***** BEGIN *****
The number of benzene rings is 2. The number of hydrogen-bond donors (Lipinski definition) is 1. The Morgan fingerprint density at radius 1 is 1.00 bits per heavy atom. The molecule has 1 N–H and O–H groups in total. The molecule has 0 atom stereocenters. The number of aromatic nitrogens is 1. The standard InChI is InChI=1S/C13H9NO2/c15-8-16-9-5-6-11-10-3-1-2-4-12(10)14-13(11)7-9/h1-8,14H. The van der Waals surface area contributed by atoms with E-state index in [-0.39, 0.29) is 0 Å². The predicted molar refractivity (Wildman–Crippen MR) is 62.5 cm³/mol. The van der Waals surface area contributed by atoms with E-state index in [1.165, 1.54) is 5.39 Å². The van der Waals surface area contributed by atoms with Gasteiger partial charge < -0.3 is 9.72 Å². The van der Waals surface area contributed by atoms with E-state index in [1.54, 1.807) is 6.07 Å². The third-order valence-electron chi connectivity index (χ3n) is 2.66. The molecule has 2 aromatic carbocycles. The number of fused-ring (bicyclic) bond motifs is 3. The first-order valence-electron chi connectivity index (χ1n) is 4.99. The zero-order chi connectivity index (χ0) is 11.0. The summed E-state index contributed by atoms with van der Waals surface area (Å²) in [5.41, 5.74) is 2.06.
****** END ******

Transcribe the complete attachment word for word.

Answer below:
The number of benzene rings is 2. The number of hydrogen-bond donors (Lipinski definition) is 1. The Morgan fingerprint density at radius 1 is 1.00 bits per heavy atom. The molecule has 1 N–H and O–H groups in total. The molecule has 0 atom stereocenters. The number of aromatic nitrogens is 1. The standard InChI is InChI=1S/C13H9NO2/c15-8-16-9-5-6-11-10-3-1-2-4-12(10)14-13(11)7-9/h1-8,14H. The van der Waals surface area contributed by atoms with E-state index in [-0.39, 0.29) is 0 Å². The predicted molar refractivity (Wildman–Crippen MR) is 62.5 cm³/mol. The van der Waals surface area contributed by atoms with E-state index in [1.165, 1.54) is 5.39 Å². The van der Waals surface area contributed by atoms with Gasteiger partial charge < -0.3 is 9.72 Å². The van der Waals surface area contributed by atoms with E-state index in [1.54, 1.807) is 6.07 Å². The third-order valence-electron chi connectivity index (χ3n) is 2.66. The molecule has 2 aromatic carbocycles. The number of fused-ring (bicyclic) bond motifs is 3. The first-order valence-electron chi connectivity index (χ1n) is 4.99. The zero-order chi connectivity index (χ0) is 11.0. The summed E-state index contributed by atoms with van der Waals surface area (Å²) in [5.41, 5.74) is 2.06.